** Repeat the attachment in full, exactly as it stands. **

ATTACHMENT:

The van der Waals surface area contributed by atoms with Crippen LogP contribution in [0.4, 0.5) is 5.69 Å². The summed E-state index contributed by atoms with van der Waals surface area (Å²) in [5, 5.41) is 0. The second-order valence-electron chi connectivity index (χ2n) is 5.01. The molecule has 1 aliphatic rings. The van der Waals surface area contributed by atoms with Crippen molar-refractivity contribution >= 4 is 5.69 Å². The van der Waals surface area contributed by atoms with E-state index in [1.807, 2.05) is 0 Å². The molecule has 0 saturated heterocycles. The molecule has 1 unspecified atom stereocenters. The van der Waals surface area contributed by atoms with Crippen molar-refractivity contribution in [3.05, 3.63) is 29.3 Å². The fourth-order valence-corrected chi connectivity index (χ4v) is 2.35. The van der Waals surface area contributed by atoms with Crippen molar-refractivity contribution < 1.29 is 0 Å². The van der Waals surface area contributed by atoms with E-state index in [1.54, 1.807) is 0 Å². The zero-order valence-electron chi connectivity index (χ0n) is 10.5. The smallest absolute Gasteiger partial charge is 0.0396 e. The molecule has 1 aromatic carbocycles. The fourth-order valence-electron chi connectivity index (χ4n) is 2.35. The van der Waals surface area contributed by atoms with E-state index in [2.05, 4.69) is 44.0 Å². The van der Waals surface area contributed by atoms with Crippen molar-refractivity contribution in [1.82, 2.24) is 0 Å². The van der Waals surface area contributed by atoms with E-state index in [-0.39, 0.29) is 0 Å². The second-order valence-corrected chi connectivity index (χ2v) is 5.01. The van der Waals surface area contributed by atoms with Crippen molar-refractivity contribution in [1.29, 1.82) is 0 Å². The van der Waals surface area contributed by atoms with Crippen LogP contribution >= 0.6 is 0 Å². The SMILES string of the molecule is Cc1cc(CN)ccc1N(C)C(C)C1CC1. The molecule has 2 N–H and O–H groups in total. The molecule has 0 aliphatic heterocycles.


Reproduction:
The van der Waals surface area contributed by atoms with Crippen LogP contribution in [0.4, 0.5) is 5.69 Å². The summed E-state index contributed by atoms with van der Waals surface area (Å²) in [5, 5.41) is 0. The second-order valence-electron chi connectivity index (χ2n) is 5.01. The molecule has 1 aliphatic rings. The van der Waals surface area contributed by atoms with Crippen molar-refractivity contribution >= 4 is 5.69 Å². The van der Waals surface area contributed by atoms with E-state index in [1.807, 2.05) is 0 Å². The molecule has 0 saturated heterocycles. The molecule has 1 unspecified atom stereocenters. The van der Waals surface area contributed by atoms with Crippen molar-refractivity contribution in [3.05, 3.63) is 29.3 Å². The fourth-order valence-corrected chi connectivity index (χ4v) is 2.35. The van der Waals surface area contributed by atoms with Crippen molar-refractivity contribution < 1.29 is 0 Å². The van der Waals surface area contributed by atoms with E-state index in [1.54, 1.807) is 0 Å². The zero-order valence-electron chi connectivity index (χ0n) is 10.5. The smallest absolute Gasteiger partial charge is 0.0396 e. The molecule has 1 aromatic carbocycles. The fourth-order valence-electron chi connectivity index (χ4n) is 2.35. The van der Waals surface area contributed by atoms with E-state index in [2.05, 4.69) is 44.0 Å². The van der Waals surface area contributed by atoms with Crippen molar-refractivity contribution in [1.82, 2.24) is 0 Å². The van der Waals surface area contributed by atoms with E-state index in [-0.39, 0.29) is 0 Å². The second-order valence-corrected chi connectivity index (χ2v) is 5.01. The van der Waals surface area contributed by atoms with Crippen molar-refractivity contribution in [1.29, 1.82) is 0 Å². The van der Waals surface area contributed by atoms with Crippen LogP contribution >= 0.6 is 0 Å². The SMILES string of the molecule is Cc1cc(CN)ccc1N(C)C(C)C1CC1. The molecule has 2 N–H and O–H groups in total. The molecule has 0 aliphatic heterocycles.